As reported in our March 2017 bulletin, a Board of Inquiry of the Nova Scotia Human Rights Commission (the "Board") had concluded that a union insurance fund had discriminated against a disabled claimant when it denied his claim for medical cannabis. In a decision dated April 12, 2018, the Nova Scotia Court of Appeal (the "Court") overturned the Board’s decision. The Court decided that the Board had erred in its analysis of whether non-coverage of prescribed medical cannabis constituted discrimination under the Nova Scotia Human Rights Act.
The respondent in the appeal was Gordon "Wayne" Skinner. While working as an elevator mechanic, Mr. Skinner had been injured in a motor vehicle collision and was unable to return to work. The physical and mental injuries he suffered were treated with conventional drugs for several years; however, this was ultimately not effective and caused unpleasant side effects. For the following two years, Mr. Skinner lawfully obtained a prescription for medical cannabis and received coverage under his employer's motor vehicle insurance. When he reached the maximum coverage under such insurance plan, he sought coverage under the insurance plan provided to unionized employees in the elevator sector (the "Welfare Plan").
The Trustees of the Welfare Plan denied his medical cannabis claim under the terms of plan documents (including the fact that cannabis is not a drug that has been approved by Health Canada), and declined to exercise discretion to approve the claim. Mr. Skinner appealed to the Trustees several times and provided extensive medical documentation relating to his claim. He then filed a complaint with the Nova Scotia Human Rights Commission alleging discrimination on the basis of physical and mental disability. The Commission then referred the complaint to a hearing, in which the Board concluded that denying benefit coverage amounted to indirect discrimination. The legal analysis shifted to whether the Trustees could establish a defence of undue hardship. The Trustees led evidence that Mr. Skinner’s claim would cost $60 per day, but the Board concluded that there was no evidence of undue hardship. Mr. Skinner was awarded coverage on an interim basis, as well as reimbursement for any lawfully obtained medical cannabis.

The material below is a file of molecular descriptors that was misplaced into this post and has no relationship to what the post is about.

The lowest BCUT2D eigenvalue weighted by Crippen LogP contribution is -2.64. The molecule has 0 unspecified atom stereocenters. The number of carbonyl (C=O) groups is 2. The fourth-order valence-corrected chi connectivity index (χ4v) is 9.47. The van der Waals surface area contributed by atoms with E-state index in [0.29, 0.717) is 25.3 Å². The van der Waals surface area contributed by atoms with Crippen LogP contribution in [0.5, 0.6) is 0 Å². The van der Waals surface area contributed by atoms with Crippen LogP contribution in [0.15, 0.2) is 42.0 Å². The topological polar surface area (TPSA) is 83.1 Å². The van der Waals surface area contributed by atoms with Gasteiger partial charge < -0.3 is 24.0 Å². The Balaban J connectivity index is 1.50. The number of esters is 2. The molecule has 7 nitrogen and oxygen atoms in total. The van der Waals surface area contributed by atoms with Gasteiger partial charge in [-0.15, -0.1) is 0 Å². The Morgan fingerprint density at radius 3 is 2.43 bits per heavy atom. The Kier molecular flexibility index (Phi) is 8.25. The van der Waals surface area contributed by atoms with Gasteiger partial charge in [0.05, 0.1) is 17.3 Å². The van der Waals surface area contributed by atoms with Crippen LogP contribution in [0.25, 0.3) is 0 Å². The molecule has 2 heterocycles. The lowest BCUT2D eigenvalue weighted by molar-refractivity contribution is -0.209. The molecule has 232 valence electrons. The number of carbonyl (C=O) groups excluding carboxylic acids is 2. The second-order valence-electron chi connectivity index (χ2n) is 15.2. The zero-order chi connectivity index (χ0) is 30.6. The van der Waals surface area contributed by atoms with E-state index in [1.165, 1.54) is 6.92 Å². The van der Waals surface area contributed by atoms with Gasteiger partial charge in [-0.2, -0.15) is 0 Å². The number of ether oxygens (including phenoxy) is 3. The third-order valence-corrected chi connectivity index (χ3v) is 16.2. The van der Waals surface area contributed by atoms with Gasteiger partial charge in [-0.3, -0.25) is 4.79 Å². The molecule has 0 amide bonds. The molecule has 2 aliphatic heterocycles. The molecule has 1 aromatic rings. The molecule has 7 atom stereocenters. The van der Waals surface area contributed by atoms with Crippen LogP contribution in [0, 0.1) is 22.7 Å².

Court of Appeal Decision
In its decision, the Court asked, "Is it discriminatory for a private drug plan to limit reimbursement for the cost of drugs to only those approved by Health Canada?" As the Court noted, the case was not about whether it is legal to prescribe cannabis or whether Mr. Skinner needed cannabis; rather, the issue in question was whether denying coverage was a breach of the Nova Scotia Human Rights Act. The Trustees and the intervenors who participated in the appeal argued that the Board’s interpretation would require benefit providers to undertake an individual assessment of the medical needs of every claimant, irrespective of the benefit plan coverage.
The Court determined that the Board did not properly apply the test for discrimination set out in the Supreme Court of Canada decision in Moore.1The Board had an overly broad interpretation of the purpose of the Welfare Plan, stating that it was to provide a "medically necessary prescription drug" regardless of whether it has Health Canada’s approval, and regardless of the fact that the Welfare Plan excludes non-approved drugs. The Board effectively transformed the Welfare Plan from one which provides coverage for prescription drugs approved by Health Canada, to prescription drugs personally beneficial to each claimant.
The Court concluded that the fact that the Trustees knew of Mr. Skinner’s personal circumstances was not sufficient to establish that disability was a "factor," as required to ground a case of discrimination. The Welfare Plan excluded any drug not approved by Health Canada (including medical cannabis) and therefore the exclusion was not "based on" Mr. Skinner’s disability. The adverse effect on Mr. Skinner’s arose because the drugs that are covered by the Plan were not effective for him personally.
Ultimately, the Court noted that the Trustees had an obligation to determine what benefits would be available and they chose Health Canada’s approval as a limit for prescription drug benefits. If Mr. Skinner’s argument that this choice affected him personally was accepted, it would mean that every under-inclusive benefits plan would result in discrimination — human rights boards and tribunals would become arbiters of private benefit plans, and benefit providers would have to conduct a medical assessment of each claimant, regardless of the limits on coverage.
1 Moore v. British Columbia (Education), 2012 SCC 61 ("Moore").